The strange, barren spots pepper the vast Namib Desert, which stretches from southern Angola to northern South Africa. They are known as “fairy circles,” and for a natural phenomenon with such a whimsical name, scientific debates over their origins have been heated.
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Monday marks the first day of the Supreme Court’s new term, and the justices are wasting no time in weighing another challenge to one of the nation’s bedrock environmental laws.
Two years ago, a wildfire started burning in Colorado’s Arapaho National Forest. Fanned by high winds and parched conditions, the East Troublesome fire raced up the slopes of the Rocky Mountains, at one point crossing over the Continental Divide amid 12,000-foot-tall peaks. It would become the second largest wildfire in state history, and it happened to start on the same October day that another fire to the northeast, the Cameron Peak fire, would be crowned Colorado’s largest ever fire.
n Jackson, Miss., residents were already boiling their water for a month before their taps ran dry at the end of August. That’s when floodwaters from heavy rain overwhelmed the city’s fragile water treatment system, cutting off water pressure. On Sept. 5 water pressure was restored, but it’s still hard to find a cup of coffee in the city, with Starbucks and other businesses posting signs announcing indefinite closures due to Jackson’s continuing boil-water notice.
Tim Wiedman caught COVID-19 last December. A few days later, he developed bronchitis. A double whammy, he called it. The illnesses sapped his energy so much that, for six weeks, he could barely get off the living room couch in the two-bedroom apartment he shares with his mom in Mesa.
The illnesses sapped his energy so much that, for six weeks, he could barely get off the living room couch in the two-bedroom apartment he shares with his mom in Mesa.
Racism Robbed This Historically Black California Town of Its Water. Now, They’re Developing Water of Their Own
Valeria Contreras’ phone started ringing on a bustling Saturday last February, when she was driving past almond and pistachio orchards on an errand run. Some callers sounded panicked. Others were just upset. “Where’s the water?” they asked her. “How come you guys don’t notify us? I know I’m past due, but did you guys turn off my water?”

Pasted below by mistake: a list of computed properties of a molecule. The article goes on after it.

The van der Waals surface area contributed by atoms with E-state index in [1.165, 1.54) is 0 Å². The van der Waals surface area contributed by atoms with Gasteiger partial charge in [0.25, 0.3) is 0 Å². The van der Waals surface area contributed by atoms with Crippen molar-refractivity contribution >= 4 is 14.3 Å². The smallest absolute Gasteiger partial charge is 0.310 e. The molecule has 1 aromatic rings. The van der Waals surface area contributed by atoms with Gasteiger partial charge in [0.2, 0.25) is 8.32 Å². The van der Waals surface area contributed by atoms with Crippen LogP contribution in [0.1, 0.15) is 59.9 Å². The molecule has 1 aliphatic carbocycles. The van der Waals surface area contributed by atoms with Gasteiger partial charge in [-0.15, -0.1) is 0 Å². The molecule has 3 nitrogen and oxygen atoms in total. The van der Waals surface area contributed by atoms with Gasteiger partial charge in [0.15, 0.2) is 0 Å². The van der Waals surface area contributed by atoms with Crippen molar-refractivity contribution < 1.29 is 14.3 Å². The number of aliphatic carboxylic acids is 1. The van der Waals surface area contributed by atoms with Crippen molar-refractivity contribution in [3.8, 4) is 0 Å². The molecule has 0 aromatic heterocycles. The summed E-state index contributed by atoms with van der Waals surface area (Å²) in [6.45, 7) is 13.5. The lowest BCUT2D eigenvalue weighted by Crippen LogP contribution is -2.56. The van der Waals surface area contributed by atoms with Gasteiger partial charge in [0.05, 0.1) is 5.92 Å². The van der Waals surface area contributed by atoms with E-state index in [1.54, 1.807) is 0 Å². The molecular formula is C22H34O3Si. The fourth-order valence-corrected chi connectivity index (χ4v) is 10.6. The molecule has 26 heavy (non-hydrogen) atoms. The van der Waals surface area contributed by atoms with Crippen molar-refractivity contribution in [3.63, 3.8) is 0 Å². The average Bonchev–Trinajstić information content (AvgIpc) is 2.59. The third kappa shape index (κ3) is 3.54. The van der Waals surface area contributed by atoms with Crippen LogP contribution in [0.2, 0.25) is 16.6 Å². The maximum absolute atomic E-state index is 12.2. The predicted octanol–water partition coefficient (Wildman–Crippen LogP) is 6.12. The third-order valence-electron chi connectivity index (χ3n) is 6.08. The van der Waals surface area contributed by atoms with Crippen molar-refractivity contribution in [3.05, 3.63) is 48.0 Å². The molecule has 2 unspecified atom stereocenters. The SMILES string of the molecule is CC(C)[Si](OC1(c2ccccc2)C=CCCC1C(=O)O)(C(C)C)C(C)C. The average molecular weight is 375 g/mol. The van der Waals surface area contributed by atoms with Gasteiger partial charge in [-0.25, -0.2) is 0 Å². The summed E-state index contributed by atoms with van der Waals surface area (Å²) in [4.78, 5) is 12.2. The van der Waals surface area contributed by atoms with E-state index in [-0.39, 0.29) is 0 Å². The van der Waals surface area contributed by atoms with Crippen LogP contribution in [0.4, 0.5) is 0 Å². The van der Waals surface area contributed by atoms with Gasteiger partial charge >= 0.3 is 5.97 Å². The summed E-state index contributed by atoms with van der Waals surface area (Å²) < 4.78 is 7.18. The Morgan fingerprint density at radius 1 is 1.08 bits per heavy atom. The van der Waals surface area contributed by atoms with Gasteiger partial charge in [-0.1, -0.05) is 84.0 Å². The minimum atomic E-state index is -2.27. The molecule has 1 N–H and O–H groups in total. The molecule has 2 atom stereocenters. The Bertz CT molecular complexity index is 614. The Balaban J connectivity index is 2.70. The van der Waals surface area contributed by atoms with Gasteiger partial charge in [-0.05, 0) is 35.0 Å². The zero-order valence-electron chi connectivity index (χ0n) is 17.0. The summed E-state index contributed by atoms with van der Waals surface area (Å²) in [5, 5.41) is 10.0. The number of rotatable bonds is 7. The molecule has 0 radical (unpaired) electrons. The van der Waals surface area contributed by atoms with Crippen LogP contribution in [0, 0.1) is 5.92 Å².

California water districts are under growing pressure to shoulder substantial water cutbacks as the federal government pushes for urgent solutions to prevent the Colorado River’s badly depleted reservoirs from reaching dangerously low levels.
An innovative plan to conserve water by covering aqueducts with solar panels is about to undergo testing in drought-stricken California.
Why it matters: Water is becoming more precious by the day in the Golden State and the Western U.S. more broadly, in part due to climate change.
Flash floods, wildfires and hurricanes are easy to recognize as ravages of a fast-changing climate. But now, climate change has also emerged as a growing threat to clean, safe drinking water across the country.
There’s something familiar about the high stakes water use drama playing out in the U.S. Southwest.
The mighty Colorado River serves as an economic artery of the region, powering massive hydroelectric dams and supplying water to farmers and rapidly growing cities across the region. But continued overuse during a massive yearslong megadrought—the driest stretch the area has experienced in more than a millennia—has caused water reservoir levels to fall to unprecedented lows, imperiling water supplies and the operation of crucial power plants.